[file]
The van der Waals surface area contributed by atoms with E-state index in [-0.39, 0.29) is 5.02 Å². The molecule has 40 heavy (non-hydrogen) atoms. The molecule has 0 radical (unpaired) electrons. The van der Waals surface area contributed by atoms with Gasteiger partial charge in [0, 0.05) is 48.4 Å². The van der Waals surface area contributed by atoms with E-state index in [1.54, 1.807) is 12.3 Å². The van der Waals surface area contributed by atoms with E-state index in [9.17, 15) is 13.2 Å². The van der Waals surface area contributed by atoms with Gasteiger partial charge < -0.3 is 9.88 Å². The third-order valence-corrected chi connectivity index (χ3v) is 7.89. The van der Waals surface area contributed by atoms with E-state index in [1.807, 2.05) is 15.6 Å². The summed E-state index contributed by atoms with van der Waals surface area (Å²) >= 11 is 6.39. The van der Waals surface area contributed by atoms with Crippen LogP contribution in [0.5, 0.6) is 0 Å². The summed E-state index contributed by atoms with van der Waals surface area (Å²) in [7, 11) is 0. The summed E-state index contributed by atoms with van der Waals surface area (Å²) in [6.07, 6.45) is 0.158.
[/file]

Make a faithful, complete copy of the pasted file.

The van der Waals surface area contributed by atoms with E-state index in [-0.39, 0.29) is 5.02 Å². The molecule has 40 heavy (non-hydrogen) atoms. The molecule has 0 radical (unpaired) electrons. The van der Waals surface area contributed by atoms with Gasteiger partial charge in [0, 0.05) is 48.4 Å². The van der Waals surface area contributed by atoms with E-state index in [1.54, 1.807) is 12.3 Å². The van der Waals surface area contributed by atoms with E-state index in [9.17, 15) is 13.2 Å². The van der Waals surface area contributed by atoms with Gasteiger partial charge < -0.3 is 9.88 Å². The third-order valence-corrected chi connectivity index (χ3v) is 7.89. The van der Waals surface area contributed by atoms with E-state index in [1.807, 2.05) is 15.6 Å². The summed E-state index contributed by atoms with van der Waals surface area (Å²) >= 11 is 6.39. The van der Waals surface area contributed by atoms with Crippen LogP contribution in [0.5, 0.6) is 0 Å². The summed E-state index contributed by atoms with van der Waals surface area (Å²) in [7, 11) is 0. The summed E-state index contributed by atoms with van der Waals surface area (Å²) in [6.07, 6.45) is 0.158.